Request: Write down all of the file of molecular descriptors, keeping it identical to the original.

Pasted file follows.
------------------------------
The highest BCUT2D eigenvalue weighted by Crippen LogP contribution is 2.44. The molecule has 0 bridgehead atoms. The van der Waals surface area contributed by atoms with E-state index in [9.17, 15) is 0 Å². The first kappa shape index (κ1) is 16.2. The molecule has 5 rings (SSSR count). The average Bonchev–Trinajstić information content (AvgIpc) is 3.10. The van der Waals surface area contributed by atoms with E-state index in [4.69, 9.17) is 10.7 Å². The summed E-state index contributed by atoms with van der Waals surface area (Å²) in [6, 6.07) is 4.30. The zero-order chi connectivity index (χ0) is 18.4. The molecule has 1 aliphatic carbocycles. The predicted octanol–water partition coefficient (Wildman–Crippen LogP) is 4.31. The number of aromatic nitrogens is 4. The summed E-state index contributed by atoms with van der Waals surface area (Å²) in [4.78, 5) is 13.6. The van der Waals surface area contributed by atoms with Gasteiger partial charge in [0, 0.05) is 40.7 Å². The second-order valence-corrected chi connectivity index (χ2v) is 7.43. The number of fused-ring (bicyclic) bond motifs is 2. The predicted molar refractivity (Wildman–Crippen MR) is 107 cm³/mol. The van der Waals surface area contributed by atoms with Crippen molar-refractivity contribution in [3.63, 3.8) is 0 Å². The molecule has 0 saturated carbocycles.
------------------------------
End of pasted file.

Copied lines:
The highest BCUT2D eigenvalue weighted by Crippen LogP contribution is 2.44. The molecule has 0 bridgehead atoms. The van der Waals surface area contributed by atoms with E-state index in [9.17, 15) is 0 Å². The first kappa shape index (κ1) is 16.2. The molecule has 5 rings (SSSR count). The average Bonchev–Trinajstić information content (AvgIpc) is 3.10. The van der Waals surface area contributed by atoms with E-state index in [4.69, 9.17) is 10.7 Å². The summed E-state index contributed by atoms with van der Waals surface area (Å²) in [6, 6.07) is 4.30. The zero-order chi connectivity index (χ0) is 18.4. The molecule has 1 aliphatic carbocycles. The predicted octanol–water partition coefficient (Wildman–Crippen LogP) is 4.31. The number of aromatic nitrogens is 4. The summed E-state index contributed by atoms with van der Waals surface area (Å²) in [4.78, 5) is 13.6. The van der Waals surface area contributed by atoms with Gasteiger partial charge in [0, 0.05) is 40.7 Å². The second-order valence-corrected chi connectivity index (χ2v) is 7.43. The number of fused-ring (bicyclic) bond motifs is 2. The predicted molar refractivity (Wildman–Crippen MR) is 107 cm³/mol. The van der Waals surface area contributed by atoms with Crippen molar-refractivity contribution in [3.63, 3.8) is 0 Å². The molecule has 0 saturated carbocycles.